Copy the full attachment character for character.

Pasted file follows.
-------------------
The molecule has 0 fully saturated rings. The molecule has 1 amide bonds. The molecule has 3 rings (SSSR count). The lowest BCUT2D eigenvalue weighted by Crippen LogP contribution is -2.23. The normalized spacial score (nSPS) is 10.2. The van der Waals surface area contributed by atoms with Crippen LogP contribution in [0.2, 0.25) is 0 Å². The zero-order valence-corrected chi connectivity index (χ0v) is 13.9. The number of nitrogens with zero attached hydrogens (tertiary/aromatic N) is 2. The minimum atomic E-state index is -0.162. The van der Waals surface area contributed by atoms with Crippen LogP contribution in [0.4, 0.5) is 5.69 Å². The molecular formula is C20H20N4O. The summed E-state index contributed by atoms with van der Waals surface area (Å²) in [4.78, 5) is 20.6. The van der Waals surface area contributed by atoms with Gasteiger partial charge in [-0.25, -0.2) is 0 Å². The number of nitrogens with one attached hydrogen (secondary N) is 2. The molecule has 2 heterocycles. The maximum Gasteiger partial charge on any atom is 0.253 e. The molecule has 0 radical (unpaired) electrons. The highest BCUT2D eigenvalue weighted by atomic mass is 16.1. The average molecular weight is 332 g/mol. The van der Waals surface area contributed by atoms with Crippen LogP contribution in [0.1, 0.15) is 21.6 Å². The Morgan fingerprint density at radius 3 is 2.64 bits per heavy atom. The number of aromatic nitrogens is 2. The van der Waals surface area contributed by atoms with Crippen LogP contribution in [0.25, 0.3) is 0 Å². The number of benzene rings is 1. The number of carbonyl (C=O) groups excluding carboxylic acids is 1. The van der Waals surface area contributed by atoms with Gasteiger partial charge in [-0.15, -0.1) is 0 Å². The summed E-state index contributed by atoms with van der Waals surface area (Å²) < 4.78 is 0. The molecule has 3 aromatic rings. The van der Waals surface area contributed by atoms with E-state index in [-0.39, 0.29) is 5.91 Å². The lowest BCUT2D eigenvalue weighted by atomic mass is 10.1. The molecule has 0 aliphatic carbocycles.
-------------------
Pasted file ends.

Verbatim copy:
The molecule has 0 fully saturated rings. The molecule has 1 amide bonds. The molecule has 3 rings (SSSR count). The lowest BCUT2D eigenvalue weighted by Crippen LogP contribution is -2.23. The normalized spacial score (nSPS) is 10.2. The van der Waals surface area contributed by atoms with Crippen LogP contribution in [0.2, 0.25) is 0 Å². The zero-order valence-corrected chi connectivity index (χ0v) is 13.9. The number of nitrogens with zero attached hydrogens (tertiary/aromatic N) is 2. The minimum atomic E-state index is -0.162. The van der Waals surface area contributed by atoms with Crippen LogP contribution in [0.4, 0.5) is 5.69 Å². The molecular formula is C20H20N4O. The summed E-state index contributed by atoms with van der Waals surface area (Å²) in [4.78, 5) is 20.6. The van der Waals surface area contributed by atoms with Gasteiger partial charge in [-0.25, -0.2) is 0 Å². The number of nitrogens with one attached hydrogen (secondary N) is 2. The molecule has 2 heterocycles. The maximum Gasteiger partial charge on any atom is 0.253 e. The molecule has 0 radical (unpaired) electrons. The highest BCUT2D eigenvalue weighted by atomic mass is 16.1. The average molecular weight is 332 g/mol. The van der Waals surface area contributed by atoms with Crippen LogP contribution in [0.1, 0.15) is 21.6 Å². The Morgan fingerprint density at radius 3 is 2.64 bits per heavy atom. The number of aromatic nitrogens is 2. The van der Waals surface area contributed by atoms with Crippen LogP contribution in [0.25, 0.3) is 0 Å². The number of benzene rings is 1. The number of carbonyl (C=O) groups excluding carboxylic acids is 1. The van der Waals surface area contributed by atoms with Gasteiger partial charge in [-0.15, -0.1) is 0 Å². The summed E-state index contributed by atoms with van der Waals surface area (Å²) < 4.78 is 0. The molecule has 3 aromatic rings. The van der Waals surface area contributed by atoms with E-state index in [-0.39, 0.29) is 5.91 Å². The lowest BCUT2D eigenvalue weighted by atomic mass is 10.1. The molecule has 0 aliphatic carbocycles.